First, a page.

The NCAA needs to finally start paying college athletes

After years of arguing over sharing revenue, the NCAA needs to compromise with the student athletes


Braden Shaw, JagWire editor-in-chief

Collegiate athletics are intended to be sports in their purest form, a stage where athletes can compete at the hone their craft and potentially play at the professional level. Money isn’t supposed to be a driving force as much as it is at the professional level, where contracts and collective bargaining agreements are always on the forefront. Due to all of this revenue sharing, the student athletes deserve to be paid for their efforts.

The problem of unfair revenue distribution worsens when the NCAA refuses to make any legitimate changes to accommodate the athletes. NCAA president Mark Emmert and his organization continues to grow college athletics, especially in basketball and football, monopolizing the game into essentially money monsters. Outside of winning, it’s all driven by money.

It sounds so cliche, yet it’s still a problem even this year. The NCAA, including the colleges themselves, are profiting off these student athletes, while the athletes themselves are suspended and reprimanded when they try to profit off of their own name and likeness. It’s been a problem for years and nobody seems to care enough to force serious change.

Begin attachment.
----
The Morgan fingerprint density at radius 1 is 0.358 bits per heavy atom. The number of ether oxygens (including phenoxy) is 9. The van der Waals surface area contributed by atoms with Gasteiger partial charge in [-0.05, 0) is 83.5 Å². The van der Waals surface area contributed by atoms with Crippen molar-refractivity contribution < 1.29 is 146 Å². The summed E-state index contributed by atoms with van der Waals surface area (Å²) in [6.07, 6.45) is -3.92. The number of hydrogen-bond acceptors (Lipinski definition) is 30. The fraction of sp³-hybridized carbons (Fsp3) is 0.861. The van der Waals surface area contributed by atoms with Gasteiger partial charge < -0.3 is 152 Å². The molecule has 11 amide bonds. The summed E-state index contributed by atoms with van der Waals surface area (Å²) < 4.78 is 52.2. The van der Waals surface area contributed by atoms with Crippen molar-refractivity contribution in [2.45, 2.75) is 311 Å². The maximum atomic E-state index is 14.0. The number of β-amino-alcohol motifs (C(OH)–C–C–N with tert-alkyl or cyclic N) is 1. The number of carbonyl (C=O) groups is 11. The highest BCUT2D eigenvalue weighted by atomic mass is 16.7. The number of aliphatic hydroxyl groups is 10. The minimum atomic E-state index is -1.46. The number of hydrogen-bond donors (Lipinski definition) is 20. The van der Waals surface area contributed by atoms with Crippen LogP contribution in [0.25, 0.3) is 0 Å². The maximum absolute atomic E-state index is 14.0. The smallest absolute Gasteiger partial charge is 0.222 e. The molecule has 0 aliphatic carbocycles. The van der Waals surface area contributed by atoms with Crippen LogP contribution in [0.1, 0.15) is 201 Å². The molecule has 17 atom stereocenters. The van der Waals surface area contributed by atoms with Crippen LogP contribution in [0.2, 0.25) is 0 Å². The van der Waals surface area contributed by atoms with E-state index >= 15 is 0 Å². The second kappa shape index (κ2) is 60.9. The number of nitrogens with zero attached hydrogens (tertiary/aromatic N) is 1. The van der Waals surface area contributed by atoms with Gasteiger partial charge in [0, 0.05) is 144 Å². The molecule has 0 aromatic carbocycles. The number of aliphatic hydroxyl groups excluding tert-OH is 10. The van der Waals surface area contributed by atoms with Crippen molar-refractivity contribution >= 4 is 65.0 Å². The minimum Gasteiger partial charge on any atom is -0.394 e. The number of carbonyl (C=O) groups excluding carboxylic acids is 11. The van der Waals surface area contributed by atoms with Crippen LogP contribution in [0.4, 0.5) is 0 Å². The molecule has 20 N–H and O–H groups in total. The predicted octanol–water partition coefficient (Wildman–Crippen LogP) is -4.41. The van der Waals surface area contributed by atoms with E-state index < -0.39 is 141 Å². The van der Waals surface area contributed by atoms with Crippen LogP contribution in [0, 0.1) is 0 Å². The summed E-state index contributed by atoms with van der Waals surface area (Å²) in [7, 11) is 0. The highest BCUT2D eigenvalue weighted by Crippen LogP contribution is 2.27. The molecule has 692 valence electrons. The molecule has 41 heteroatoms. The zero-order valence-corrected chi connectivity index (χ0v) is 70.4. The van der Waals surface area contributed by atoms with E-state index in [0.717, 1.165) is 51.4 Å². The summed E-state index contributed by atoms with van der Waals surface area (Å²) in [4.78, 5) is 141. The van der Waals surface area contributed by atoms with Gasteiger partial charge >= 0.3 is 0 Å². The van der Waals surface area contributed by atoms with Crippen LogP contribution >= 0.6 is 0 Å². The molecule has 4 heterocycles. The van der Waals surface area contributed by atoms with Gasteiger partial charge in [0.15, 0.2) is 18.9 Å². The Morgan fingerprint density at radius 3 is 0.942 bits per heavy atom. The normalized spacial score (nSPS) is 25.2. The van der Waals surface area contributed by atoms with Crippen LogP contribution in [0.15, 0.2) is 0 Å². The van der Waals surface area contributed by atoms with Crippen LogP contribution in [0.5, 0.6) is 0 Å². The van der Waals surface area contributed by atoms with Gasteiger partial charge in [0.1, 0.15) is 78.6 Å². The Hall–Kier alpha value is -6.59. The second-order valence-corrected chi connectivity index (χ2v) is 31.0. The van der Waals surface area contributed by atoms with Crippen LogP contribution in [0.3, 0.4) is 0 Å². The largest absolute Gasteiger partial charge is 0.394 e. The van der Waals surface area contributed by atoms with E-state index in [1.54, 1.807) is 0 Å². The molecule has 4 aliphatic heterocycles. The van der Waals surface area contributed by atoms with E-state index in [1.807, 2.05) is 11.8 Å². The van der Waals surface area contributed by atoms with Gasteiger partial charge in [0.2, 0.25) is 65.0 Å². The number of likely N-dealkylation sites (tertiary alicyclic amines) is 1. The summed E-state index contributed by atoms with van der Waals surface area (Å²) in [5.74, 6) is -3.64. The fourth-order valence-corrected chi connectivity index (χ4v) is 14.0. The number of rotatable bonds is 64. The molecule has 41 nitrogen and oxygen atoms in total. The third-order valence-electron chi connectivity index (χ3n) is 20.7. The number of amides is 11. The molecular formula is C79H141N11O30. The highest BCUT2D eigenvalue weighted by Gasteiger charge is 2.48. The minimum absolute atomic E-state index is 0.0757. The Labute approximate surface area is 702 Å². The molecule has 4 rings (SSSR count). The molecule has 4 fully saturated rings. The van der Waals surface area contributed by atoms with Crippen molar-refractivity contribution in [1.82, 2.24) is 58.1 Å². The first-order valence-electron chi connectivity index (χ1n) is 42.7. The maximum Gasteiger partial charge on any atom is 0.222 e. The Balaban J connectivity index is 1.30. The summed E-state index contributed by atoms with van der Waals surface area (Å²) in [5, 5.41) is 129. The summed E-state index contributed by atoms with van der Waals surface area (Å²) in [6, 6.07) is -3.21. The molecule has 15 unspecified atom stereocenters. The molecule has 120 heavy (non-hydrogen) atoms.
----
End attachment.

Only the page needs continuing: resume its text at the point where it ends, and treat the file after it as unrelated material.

Even with all of that, the NCAA continues to create new programs and ideas, such as TV deals for March Madness and the young College Football Playoff (which is imperfect as is) to make the rich richer and make crazy cash off these athletes. It’s a power struggle that the higher-ups continually win.

I can’t say there’s a perfect way to fix this. It’s so difficult to come equally share all of the money that floats around in college athletics. I’m also not saying these college kids need to become millionaires by any means. But a small portion of money to compensate these athletes for the unfair welfare distribution could go a long way in leveling the playing field.

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